The EEC works regularly to promote and improve the network of trails within Ewing. Regularly held trail cleanups are a staple of the Commission’s activities. One of the most recent works in progess is now being concluded at the Johnson Trolley Trail.
Johnson Trolley Trail
The Johnson Trolley Trail is the bed of an old trolley, known as the “Fast Line,” run by the Trenton-Princeton Traction Company from appr. 1901/1940. Fares were only 10¢. Today, you can walk or bike the right-of-way abandoned by the former trolley company for free on a restored trail. The trail is split up into two sections, north and south, which are split by Interstate 95. The Ewing section is the terminus of the southern section. The final piece under Ewing control is in the process of restoration with an anticipated completion of Spring 2016.
In early 2012 the Township was awarded a $24,000 grant from the Federal Recreational Trails Program, to be administered by the NJDEP. In 2013, thanks to intensive effort by Jim McManimon, Business Administrator, and Tom Elder, Supervisor in the DPW, great strides were made in upgrading the existing trail. The plan has always been to have the finished trail look just like what Lawrenceville Township did with their section a few years ago, so we used their plans and designs on the section we were upgrading, with very satisfying results.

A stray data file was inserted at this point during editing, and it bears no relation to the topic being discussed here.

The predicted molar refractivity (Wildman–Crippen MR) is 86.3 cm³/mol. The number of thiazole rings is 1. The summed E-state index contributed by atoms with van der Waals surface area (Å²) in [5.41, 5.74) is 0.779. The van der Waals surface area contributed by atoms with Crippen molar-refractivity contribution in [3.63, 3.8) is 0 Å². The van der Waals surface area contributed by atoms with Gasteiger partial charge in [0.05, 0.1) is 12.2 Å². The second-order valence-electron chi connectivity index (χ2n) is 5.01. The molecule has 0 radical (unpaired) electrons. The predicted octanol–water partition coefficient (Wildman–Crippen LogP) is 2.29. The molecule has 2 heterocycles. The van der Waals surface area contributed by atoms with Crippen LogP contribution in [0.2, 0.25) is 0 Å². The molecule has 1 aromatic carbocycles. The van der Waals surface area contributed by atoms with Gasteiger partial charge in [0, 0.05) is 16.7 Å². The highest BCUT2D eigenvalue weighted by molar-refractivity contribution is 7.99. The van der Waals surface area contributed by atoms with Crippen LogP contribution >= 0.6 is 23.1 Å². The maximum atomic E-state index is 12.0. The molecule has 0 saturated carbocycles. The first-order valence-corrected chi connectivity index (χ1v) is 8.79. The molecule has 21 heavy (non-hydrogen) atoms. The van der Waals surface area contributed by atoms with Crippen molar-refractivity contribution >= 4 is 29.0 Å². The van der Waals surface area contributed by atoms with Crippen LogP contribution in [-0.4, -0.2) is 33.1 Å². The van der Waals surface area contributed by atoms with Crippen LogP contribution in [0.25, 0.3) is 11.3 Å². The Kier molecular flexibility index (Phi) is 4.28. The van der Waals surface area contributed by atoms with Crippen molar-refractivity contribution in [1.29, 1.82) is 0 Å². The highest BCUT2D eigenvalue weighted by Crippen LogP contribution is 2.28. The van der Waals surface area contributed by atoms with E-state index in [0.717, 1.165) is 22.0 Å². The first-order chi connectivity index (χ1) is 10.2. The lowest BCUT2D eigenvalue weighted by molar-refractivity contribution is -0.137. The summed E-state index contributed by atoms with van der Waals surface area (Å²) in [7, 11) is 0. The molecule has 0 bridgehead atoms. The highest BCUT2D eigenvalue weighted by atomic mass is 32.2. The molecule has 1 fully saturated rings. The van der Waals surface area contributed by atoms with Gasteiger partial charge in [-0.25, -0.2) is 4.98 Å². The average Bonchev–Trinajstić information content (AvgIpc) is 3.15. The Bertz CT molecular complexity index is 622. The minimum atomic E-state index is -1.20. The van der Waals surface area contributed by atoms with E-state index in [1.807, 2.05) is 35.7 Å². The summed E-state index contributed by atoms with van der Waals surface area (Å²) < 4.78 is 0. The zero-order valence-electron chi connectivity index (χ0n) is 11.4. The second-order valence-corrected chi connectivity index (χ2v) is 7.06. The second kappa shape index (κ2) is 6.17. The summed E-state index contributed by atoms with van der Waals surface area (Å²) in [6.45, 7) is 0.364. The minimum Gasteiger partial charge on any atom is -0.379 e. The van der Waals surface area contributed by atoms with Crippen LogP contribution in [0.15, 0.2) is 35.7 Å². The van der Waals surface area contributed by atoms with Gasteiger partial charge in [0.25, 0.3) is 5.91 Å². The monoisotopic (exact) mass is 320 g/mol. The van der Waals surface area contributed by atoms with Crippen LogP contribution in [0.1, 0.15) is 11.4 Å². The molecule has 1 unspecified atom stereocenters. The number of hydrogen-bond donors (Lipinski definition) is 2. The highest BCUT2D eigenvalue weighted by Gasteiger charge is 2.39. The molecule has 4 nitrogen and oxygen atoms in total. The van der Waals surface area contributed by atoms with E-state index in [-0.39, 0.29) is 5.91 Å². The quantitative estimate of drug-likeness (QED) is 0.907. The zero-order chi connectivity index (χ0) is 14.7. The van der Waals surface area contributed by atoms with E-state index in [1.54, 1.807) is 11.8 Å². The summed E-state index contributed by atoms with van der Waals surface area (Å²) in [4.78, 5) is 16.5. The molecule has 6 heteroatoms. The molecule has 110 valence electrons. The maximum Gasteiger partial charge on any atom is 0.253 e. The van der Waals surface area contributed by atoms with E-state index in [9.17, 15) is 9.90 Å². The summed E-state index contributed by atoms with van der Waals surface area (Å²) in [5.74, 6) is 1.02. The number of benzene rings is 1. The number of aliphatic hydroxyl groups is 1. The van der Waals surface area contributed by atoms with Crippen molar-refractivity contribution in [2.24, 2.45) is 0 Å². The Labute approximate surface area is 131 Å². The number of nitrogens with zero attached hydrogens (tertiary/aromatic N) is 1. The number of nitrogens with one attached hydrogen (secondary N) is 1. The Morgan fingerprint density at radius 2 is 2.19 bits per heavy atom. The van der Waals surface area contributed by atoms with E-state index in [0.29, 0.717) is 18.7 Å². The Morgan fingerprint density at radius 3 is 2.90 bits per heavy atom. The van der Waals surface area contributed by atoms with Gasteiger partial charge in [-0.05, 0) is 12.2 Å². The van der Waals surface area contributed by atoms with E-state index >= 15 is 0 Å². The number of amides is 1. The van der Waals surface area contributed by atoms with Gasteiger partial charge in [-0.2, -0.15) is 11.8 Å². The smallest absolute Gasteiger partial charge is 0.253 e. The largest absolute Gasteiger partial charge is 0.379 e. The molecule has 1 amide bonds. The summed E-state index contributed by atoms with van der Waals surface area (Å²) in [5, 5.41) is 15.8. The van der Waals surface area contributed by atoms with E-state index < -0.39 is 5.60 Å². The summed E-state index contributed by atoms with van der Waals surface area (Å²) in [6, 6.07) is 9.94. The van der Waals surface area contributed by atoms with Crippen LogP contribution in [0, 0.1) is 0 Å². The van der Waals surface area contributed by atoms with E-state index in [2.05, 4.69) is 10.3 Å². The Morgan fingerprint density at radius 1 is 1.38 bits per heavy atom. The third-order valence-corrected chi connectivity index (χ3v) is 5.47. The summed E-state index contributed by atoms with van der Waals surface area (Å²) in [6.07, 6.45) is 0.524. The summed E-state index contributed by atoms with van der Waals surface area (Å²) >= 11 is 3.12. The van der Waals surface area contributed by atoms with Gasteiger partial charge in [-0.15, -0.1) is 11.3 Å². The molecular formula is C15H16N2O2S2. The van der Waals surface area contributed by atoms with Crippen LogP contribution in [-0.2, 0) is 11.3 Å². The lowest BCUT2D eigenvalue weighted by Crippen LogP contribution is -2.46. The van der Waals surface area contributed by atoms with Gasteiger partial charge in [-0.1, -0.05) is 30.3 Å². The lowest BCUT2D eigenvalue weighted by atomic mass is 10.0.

First, County equipment came in and laid down a sub-base which was then covered with millings from streets being repaired. After that a 2” cover of stone dust was applied to the half-mile length to provide the final surface. At the north end where it crosses Shabakunk Creek to join the Lawrenceville portion, a split-rail fence was placed on both sides, mirroring what Lawrenceville had done. Grass seed was planted along the trail last fall, and a large boulder placed at The Whitehead Road Extension entrance (it will bear a plaque giving the history of the Johnson Trolley Trail).
The remaining tasks, include planting of low-maintenance shrubs and grasses at certain parts of the trail; design, manufacture and placing of the plaque; and some refurbishing of the bridge over Shabakunk Creek, were performed in the spring of 2016. Plans are underway to celebrate its completion on June 4th, National Trails Day, at a ceremonial reopening.